Now fatigued, the astronaut stood with arms akimbo, looking up at the sleek lines of the engineering marvel before him.
Climbing the ladder on the landing stage, he reached the ascent stage and entered the airlock. He sealed the door behind him.
LOG ENTRY: SOL 505
I finally made it! I'm at the MAV!
Well, right this second, I'm back in the rover. I did go in to the MAV to do a systems check and boot-up. I had to keep my EVA suit on the whole time because there's no life support in there just yet.
It's going through a self check right now, and I'm feeding it oxygen and nitrogen with hoses from the rover. This is all part of the MAV's design. It doesn't bring air along. Why would it? That's a needless weight when you'll have a Hab full of air right next door.
I'm guessing folks at NASA are popping champagne right now and sending me lots of messages. I'll read them in a bit. First things first: Get the MAV some life support. Then I'll be able to work comfortably inside.
And then I'll have a boring conversation with NASA. The content may be interesting, but the 14-minute transmission time between here and Earth will be a bit dull.
[13:07]HOUSTON: Congratulations from all of us here at Mission Control! Well done! What's your status?
[13:21]MAV: Thanks! No health or physical problems. The rover and trailer are getting pretty worn out, but still functional. Oxygenator and Regulator both working fine. I didn't bring the Water Reclaimer. Just brought the water. Plenty of potatoes left. I'm good to last till 549.
[13:36]HOUSTON: Glad to hear it. Hermes is still on track for a Sol 549 flyby. As you know, the MAV will need to lose some weight to make the intercept. We're going to get you those procedures within the day. How much water do you have? What did you do with urine?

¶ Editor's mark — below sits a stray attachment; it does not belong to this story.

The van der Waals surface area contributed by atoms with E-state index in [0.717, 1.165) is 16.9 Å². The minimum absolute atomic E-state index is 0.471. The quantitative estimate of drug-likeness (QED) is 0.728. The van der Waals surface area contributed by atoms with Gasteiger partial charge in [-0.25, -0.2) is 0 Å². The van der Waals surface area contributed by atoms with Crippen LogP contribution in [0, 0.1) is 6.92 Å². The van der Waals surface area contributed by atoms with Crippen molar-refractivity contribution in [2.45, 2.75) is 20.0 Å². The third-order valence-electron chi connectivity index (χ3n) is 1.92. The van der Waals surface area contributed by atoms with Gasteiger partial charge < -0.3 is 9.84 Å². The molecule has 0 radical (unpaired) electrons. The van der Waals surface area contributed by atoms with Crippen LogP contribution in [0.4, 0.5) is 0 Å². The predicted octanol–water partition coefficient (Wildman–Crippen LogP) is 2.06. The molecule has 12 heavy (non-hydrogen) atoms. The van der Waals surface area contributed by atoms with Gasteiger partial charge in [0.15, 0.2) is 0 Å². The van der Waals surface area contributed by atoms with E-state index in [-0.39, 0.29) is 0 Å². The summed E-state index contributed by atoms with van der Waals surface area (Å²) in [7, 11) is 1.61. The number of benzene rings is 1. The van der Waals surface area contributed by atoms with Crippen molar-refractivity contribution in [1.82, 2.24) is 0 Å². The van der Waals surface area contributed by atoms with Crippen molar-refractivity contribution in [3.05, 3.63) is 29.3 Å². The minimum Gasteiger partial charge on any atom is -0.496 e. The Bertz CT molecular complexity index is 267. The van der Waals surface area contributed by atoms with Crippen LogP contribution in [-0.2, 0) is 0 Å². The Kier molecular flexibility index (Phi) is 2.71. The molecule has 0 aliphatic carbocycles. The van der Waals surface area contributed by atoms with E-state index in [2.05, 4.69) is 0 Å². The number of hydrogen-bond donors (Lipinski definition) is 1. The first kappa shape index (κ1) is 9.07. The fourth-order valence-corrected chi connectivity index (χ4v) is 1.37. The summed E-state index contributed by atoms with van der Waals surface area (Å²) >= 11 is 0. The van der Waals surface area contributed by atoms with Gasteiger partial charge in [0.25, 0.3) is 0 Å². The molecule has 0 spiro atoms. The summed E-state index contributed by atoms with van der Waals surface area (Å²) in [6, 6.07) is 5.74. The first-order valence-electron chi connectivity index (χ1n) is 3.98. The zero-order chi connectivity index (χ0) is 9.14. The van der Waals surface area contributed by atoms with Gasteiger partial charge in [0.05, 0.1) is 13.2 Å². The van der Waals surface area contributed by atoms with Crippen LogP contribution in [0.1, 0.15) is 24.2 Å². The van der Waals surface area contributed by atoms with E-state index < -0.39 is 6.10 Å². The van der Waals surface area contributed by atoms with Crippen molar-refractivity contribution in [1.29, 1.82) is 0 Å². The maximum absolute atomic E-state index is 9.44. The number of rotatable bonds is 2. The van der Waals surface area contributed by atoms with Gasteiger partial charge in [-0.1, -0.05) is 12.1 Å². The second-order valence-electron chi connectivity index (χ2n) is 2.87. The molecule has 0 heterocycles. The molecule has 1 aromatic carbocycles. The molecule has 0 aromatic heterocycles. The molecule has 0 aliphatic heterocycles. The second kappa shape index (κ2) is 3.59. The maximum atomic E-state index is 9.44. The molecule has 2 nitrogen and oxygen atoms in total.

[13:50]MAV: I have 550L of remaining water. I've been dumping urine outside along the way.
[14:05]HOUSTON: Preserve all water. Don't do any more urine dumps. Store it somewhere. Turn the rover's radio on and leave it on. We can contact it through MAV.
“So is it ready?” Venkat asked.
“Yes, it's ready.” Bruce said. “But you're not going to like it.”
“Bear in mind,” Bruce said, producing a booklet from his briefcase, “This is the end result of thousands of hours of work, testing, and lateral thinking by all the best guys at JPL.”
“I'm sure it was hard to trim down a ship that's already designed to be as light as possible,” Venkat said.
Bruce slid the booklet across the desk to Venkat. “The problem is the intercept velocity. The MAV is designed to get to Low Mars Orbit, which is 4.1kps. But the Hermes flyby will be 5.8kps.”
Venkat flipped through the pages. “Care to summarize?”
“Firstly, we're going to add fuel. The MAV makes its own fuel from the Martian atmosphere, but it's limited by how much Hydrogen it has. It brought enough to make 19,397kg of fuel, as it was designed to do. If we can give it more hydrogen, it can make more.”
“How much more?”
“For every kilogram of hydrogen, it can make 13 kilograms of fuel. Watney has 550 liters of water. We'll have him electrolyze it to get 60kg of Hydrogen.” Bruce reached over the desk and flipped a few pages, pointing to a diagram. “The fuel plant can make 780kg of fuel from that.”